What Is Arts Entrepreneurship? Tracking the Development of its Definition in Scholarly Journals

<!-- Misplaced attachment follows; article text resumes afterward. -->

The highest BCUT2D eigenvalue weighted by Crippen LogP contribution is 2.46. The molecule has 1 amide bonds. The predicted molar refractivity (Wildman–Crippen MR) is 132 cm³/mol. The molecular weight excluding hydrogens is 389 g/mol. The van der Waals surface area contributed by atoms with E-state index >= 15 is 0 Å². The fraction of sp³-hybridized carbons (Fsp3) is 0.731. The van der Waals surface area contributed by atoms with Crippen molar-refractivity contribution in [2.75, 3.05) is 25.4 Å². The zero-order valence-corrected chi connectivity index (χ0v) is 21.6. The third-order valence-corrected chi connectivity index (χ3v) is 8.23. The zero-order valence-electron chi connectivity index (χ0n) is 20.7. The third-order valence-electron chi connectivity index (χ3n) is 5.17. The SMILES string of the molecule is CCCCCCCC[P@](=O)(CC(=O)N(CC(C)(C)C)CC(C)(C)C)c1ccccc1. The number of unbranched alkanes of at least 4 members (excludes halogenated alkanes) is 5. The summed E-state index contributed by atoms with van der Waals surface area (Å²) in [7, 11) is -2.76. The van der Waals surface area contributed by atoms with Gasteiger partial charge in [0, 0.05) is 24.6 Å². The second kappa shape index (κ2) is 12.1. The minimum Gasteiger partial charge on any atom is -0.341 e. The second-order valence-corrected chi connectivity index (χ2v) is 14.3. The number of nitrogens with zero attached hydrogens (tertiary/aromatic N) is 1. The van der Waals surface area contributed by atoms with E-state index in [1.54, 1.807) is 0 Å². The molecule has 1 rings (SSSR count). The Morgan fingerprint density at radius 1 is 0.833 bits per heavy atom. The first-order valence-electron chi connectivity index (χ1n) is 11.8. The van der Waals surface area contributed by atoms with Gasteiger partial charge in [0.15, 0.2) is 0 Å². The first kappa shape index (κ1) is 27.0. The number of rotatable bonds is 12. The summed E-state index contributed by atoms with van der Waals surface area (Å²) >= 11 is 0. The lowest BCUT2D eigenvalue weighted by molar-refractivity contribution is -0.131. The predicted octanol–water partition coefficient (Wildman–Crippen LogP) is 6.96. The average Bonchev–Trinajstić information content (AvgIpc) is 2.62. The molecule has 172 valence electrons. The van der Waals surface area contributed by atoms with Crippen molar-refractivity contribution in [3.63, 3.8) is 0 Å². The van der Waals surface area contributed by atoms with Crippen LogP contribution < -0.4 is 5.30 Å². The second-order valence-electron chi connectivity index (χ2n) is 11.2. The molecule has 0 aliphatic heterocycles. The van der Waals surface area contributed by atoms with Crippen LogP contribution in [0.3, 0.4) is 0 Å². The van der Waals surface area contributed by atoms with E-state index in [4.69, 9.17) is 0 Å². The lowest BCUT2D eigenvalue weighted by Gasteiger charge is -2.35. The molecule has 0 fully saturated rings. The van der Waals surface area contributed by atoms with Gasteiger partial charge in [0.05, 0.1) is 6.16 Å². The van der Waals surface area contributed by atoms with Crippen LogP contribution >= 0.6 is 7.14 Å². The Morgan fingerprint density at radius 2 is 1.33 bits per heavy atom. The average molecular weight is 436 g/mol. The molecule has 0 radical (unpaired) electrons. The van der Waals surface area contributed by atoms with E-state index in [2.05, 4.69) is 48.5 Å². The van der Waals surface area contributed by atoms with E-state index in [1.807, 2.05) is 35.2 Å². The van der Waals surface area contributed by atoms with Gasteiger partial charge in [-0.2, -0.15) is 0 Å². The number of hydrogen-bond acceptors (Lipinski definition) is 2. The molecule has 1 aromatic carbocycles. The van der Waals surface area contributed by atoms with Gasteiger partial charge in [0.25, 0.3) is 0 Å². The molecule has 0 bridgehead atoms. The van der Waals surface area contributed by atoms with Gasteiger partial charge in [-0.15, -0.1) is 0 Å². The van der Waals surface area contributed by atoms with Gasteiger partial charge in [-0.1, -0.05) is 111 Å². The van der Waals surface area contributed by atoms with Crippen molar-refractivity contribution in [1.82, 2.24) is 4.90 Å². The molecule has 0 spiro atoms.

In this study, we investigate the ways in which arts entrepreneurship has been operationalized and defined in the literature. We identify eight scholarly journals in arts administration and policy, in business administration, and in nonprofit marketing published during 2003-2013 and review articles published in these journals. Our review found that the scholarly literature on arts entrepreneurship has in fact been quite scarce. We also examine all articles in Artivate, a journal that specializes in arts entrepreneurship. Taking the literature as a whole, we found a plethora of meanings used in the literature, indicating an, as yet, unsettled definition. We suggest that some analytical clarity can be obtained by grouping the many meanings of arts entrepreneurship into five analytical “levels”: Personal Character traits, Goals, Strategies, Tactics, and Context. We also suggest a possible general definition: “arts entrepreneurship” is a management process through which cultural workers seek to support their creativity and autonomy, advance their capacity for adaptability, and create artistic as well as economic and social value. This management process involves an ongoing set of innovative choices and risks intended to recombine resources and pursue new opportunities to produce artistic, economic, and social value. Identifying the emerging clusters from the meanings found in the literature, we conclude that to understand arts entrepreneurs, one must focus on the innovative combinations of strategy, individual skills, and mindset operating in each case of arts entrepreneurship and its context. As arts entrepreneurship is a constant exercise in recombination of skillsets, the possibility of flexible recipes begins to reveal what might be regarded as the recombinant DNA of arts entrepreneurship.